Sumner Beach was the last stop on the Sumner line. In this intriguing photograph, we can see the goings on of a typical summer’s weekend, one hundred and six years ago. Hundreds of city dwellers have taken the tram from Christchurch, more often than not, squeezed in like ‘sardines in a can’. The anticipation to get off the tram’s hard wooden seats and out of the compartment’s stuffy confines would be palpable, as soon as the tram got to Shag Rock corner. To stretch their legs and breathe in the fresh sea air after Christchurch’s dampness, poor drainage and pungent smelling streets, must have been good.
Once at the seaside, there was so much to do – donkey rides, climbing Cave Rock, strolling on the pier, contemplating the ocean waves, swimming in a bathing machine, riding on the swings and hand pulled merry-go-round, listening to the band in the rotunda as well as having refreshments at one of the tearooms or cafes.
In this photograph on the right, we see how the day trippers loved to climb and congregate on the top of the iconic Cave Rock. Women, men and children stand on the relatively flat top around the Signal Station, for a better view of the beach below and the distant city to the west. The steep steps must have been difficult for the ladies who were dressed in layers of long heavy petticoats and skirts – even harder for those clutching parasols. But the desire to gain a better vantage point, outweighed the dangers and did not deter them in the slightest.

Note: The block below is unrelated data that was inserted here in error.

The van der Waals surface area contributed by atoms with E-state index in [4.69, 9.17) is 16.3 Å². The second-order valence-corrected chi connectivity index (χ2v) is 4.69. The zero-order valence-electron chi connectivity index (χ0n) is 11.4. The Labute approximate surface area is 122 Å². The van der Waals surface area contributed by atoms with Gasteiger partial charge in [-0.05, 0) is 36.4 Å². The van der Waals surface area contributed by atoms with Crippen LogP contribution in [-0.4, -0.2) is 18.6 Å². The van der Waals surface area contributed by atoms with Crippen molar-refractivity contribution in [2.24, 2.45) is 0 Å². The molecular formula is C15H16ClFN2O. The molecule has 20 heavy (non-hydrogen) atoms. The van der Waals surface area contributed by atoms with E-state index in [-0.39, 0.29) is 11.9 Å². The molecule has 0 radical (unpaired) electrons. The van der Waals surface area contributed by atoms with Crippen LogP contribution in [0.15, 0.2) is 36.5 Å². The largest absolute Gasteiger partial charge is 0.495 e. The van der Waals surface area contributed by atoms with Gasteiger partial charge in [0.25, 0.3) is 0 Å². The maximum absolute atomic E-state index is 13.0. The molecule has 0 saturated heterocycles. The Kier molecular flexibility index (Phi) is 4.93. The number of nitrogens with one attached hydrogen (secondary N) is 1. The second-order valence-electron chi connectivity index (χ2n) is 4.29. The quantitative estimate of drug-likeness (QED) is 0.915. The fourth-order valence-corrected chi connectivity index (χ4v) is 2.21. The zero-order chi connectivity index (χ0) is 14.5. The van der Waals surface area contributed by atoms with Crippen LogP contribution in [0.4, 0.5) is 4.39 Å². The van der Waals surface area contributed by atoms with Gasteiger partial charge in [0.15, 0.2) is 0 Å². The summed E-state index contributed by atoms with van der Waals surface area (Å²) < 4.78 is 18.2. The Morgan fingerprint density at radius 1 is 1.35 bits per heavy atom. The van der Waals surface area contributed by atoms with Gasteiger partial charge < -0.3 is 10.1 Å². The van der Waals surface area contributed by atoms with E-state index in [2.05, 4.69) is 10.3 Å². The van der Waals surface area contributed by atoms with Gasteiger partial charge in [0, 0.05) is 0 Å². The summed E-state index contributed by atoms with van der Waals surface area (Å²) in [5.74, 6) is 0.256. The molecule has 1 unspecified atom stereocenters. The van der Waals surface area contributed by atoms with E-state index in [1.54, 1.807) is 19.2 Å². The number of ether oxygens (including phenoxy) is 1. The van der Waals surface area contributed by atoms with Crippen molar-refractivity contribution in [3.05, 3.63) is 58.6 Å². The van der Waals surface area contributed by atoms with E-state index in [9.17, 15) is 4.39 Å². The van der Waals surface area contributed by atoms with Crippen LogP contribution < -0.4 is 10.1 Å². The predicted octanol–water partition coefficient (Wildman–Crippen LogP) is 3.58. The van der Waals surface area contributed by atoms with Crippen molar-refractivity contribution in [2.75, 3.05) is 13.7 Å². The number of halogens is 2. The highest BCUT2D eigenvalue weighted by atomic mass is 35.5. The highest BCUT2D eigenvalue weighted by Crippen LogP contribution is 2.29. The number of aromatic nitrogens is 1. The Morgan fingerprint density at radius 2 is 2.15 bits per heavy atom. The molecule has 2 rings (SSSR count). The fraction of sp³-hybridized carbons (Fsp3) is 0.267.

Some ladies hold black parasols to protect themselves from the bright sunlight,which was always harsh when reflected off the sea. Heavy rain clouds can be seen rolling in from a southerly direction and are about to threaten the unprepared visitors with a sudden downpour. At least those with parasols will be dry.
Below them, on the sandy beach is Mr. William’s and Mr. Felgate’s donkey pen. Excited children crowd around, anxiously awaiting their turn to ride on one of the donkeys. If a child cannot afford the 3 d. for the ride, there is a certain thrill in being near the animals and getting the ocassional pet of the gentle donkeys’ soft muzzles.
In the foreground, we are drawn to two little girls who are intently focused on a possession a young boy is holding out to them. Perhaps he has just won a prize, or found a crab on the sand. The seaside offers a new and exciting environment for the Victorian child, and he is contemplative as he wonders at the object. All the while, his large dog sits obediently beside him.
The donkey rides were the most popular of activities and almost a rite of passage for all Christchurch children who visited Sumner beach. The donkey owners, Mr Spiers and Felgate had brought their famously gentle and abiding donkeys over from Australia.
Mr Spiers who lived in Sumner had a pen, on the east side of Cave Rock. The notoriously quiet little Mr. James Felgate and his partner, Mr Williams, who always wore a bun hat and claw hammer coat, had their pen on the south side.